Whiteshell Fish Hatchery

The Whiteshell Fish Hatchery was built in 1942, and is an important part of Whiteshell history and fishery conservation.

The hatchery raises fish from eggs to be stocked in sport fishing lakes across Manitoba, ranging from the United States border and extending up to The Pas. The hatchery is located just off Highway 312 between West Hawk Lake and Ingolf, Ontario. The highway was non-existent when the hatchery was built, so a crude road was built from Highway 44 to bring in materials. Heavy equipment was brought in the winter by horse and sleigh.

Inside the interpretive centre at the Whiteshell Fish Hatchery.

Inside the interpretive centre at the Whiteshell Fish Hatchery.

While it may have been difficult to get in-and-out, this was an ideal location for a fish hatchery. Raising trout requires cold, clean water, so being downstream from West Hawk Lake and having a drop in elevation between West Hawk and the hatchery made for the perfect scenario. Water is gravity-fed through a filtration system and through the hatchery and back into the creek.

The creek that flows through the hatchery from West Hawk Lake to Caddy Lake is stocked with trout by hatchery staff. Anglers are welcome to come fly fish.

The creek that flows through the hatchery from West Hawk Lake to Caddy Lake is stocked with trout by hatchery staff. The creek is a big draw for many fly fishermen.

It is currently a busy time of year at the Whiteshell Fish Hatchery as the spring walleye spawning season coming to a close. Hatchery staff finished collecting eggs and tagging walleye from Falcon Lake just before the May long weekend and now the eggs are being maintained in the nursery at the hatchery.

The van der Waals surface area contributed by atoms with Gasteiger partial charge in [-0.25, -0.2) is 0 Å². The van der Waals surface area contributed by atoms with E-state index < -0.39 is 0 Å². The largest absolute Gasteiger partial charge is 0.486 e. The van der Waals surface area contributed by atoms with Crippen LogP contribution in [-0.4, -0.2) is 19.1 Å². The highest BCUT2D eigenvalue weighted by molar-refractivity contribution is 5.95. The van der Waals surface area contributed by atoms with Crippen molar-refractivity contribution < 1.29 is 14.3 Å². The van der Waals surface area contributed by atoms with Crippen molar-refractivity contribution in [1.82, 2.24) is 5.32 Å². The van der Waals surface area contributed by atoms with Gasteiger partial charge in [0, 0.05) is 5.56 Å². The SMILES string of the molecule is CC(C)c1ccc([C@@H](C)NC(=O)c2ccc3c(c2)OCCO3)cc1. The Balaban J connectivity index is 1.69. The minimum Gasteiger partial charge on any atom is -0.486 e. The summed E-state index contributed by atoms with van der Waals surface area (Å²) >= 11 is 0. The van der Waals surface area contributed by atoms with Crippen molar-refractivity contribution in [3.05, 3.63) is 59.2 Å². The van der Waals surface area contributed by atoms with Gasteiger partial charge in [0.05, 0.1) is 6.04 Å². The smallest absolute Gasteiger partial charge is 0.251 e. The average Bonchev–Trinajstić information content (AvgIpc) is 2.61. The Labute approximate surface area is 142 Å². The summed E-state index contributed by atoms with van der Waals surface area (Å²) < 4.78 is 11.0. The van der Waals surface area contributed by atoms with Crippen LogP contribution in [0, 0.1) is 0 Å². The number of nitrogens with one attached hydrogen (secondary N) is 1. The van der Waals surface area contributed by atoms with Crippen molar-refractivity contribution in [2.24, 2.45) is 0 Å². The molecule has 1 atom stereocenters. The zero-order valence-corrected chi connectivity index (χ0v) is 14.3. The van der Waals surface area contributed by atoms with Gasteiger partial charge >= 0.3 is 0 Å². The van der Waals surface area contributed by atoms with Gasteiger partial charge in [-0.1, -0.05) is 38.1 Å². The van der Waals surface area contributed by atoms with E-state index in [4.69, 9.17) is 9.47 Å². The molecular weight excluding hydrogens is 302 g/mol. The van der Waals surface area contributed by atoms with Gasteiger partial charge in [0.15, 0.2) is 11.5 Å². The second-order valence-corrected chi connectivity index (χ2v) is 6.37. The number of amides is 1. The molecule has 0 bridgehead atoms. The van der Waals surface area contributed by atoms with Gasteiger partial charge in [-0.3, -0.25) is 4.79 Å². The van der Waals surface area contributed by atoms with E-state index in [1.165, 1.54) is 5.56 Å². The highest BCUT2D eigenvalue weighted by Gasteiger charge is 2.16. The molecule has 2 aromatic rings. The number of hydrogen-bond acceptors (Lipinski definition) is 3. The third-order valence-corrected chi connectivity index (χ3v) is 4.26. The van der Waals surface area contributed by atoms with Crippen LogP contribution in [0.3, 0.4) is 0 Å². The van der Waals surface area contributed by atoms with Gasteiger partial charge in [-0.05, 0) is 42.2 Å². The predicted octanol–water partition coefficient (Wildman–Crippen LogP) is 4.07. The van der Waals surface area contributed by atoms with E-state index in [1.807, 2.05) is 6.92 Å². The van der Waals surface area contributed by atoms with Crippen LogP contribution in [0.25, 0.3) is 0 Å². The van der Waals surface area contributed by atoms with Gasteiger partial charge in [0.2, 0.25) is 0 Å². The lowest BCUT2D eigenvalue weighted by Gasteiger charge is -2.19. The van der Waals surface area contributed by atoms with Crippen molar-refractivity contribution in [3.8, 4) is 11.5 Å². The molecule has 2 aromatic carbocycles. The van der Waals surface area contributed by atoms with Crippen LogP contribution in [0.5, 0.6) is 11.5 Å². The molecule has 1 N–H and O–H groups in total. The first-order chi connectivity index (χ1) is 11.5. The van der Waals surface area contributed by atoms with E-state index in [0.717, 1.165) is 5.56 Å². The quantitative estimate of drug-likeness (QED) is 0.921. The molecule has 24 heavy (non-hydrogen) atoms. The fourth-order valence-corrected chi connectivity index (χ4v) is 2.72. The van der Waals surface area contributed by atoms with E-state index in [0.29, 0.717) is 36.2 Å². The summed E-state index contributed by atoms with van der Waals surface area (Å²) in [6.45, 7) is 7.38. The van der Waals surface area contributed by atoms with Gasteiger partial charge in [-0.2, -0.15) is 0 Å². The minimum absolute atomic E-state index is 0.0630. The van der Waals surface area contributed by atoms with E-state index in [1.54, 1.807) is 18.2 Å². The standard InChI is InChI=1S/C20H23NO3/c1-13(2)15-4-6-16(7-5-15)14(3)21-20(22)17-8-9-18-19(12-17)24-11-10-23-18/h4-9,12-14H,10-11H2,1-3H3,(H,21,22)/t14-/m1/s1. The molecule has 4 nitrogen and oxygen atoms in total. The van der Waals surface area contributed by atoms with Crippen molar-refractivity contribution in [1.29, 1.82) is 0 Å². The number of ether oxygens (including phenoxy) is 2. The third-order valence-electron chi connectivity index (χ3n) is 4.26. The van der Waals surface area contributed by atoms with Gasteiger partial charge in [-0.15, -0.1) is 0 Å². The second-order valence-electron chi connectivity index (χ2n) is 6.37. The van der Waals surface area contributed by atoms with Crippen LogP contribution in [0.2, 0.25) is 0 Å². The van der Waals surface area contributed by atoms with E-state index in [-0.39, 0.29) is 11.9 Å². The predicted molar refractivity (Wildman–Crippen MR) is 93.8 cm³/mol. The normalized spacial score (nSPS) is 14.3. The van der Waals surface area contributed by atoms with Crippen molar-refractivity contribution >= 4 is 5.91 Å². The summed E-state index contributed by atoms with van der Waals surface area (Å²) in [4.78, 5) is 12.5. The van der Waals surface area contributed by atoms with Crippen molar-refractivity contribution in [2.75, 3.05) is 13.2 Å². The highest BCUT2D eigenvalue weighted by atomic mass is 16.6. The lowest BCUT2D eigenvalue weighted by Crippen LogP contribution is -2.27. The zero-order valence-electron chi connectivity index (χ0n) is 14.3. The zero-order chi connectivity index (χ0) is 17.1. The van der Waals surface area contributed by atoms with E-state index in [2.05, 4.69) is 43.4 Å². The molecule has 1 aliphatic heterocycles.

Hatchery staff reading tags,

Hatchery staff reading tags.

Tagging walleye on Falcon Lake.

Tagging walleye on Falcon Lake.

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The piece that is inserted into the fish for tagging and tracking purposes.

The piece that is inserted into the fish for tagging and tracking purposes.

Falcon Lake walleye.

Falcon Lake walleye.

The walleye eggs will remain in incubator containers for about 21 days before reaching the eyed-egg stage, which last about six to ten days for walleye. The eggs then hatch into tiny fish referred to as ‘fry’. Walleye will be stocked in the fry stage whereas trout will stay at the hatchery until they are fingerlings (2 to 15 cm). At about 5cm, trout fingerlings are then moved to long narrow outdoor tanks called raceways. The hatchery stocks most trout during fingerling stage but some trout are kept until they are yearlings (18cm). Some fish are kept at the hatchery as brood stock and released as adult fish.

Walleye eggs in the incubator containers at the hatchery.

Walleye eggs in the incubator containers at the hatchery.

The large bins in the nursery where fry develop.

The large bins in the nursery where fry develop.

The survival rate for young fish at the hatchery can be 80 per cent, whereas in the wild the survival rate is one per cent. The hatchery raises both cool water fish (walleye, northern pike, and lake sturgeon) and cold water fish (rainbow trout, brook trout, brown lake trout, arctic char, and trout hybrids including splake and tiger trout).

One of the brood stock lake sturgeons. at the hatchery.

One of the brood stock lake sturgeons at the hatchery.

The hatchery has big outdoor tanks where you can see a brood stock that includes brook trout, brown trout, tiger trout, and even lake sturgeon. The is also an interpretive centre in one of the buildings where you can learn all about the history of the Whiteshell Fish Hatchery and different breeds of fish in not only the hatchery but all across Manitoba. Hatchery staff also give intrepretive tours, which are a  great educational experience for the whole family! Be sure to stop in next time you’re in the Whiteshell.

— Writeup ad  by Marney Blunt, Experience the Whiteshell editor/manager. With files from the Whiteshell Fish Hatchery.

 

 

3 thoughts on “Whiteshell Fish Hatchery

  1. We have tried to visit the hatchery on three separate occasions already this summer- and it has been closed. What, are the hours of operation? Perhaps they aren’t open until August?? Love to see the open and tour hours posted, thanks!!

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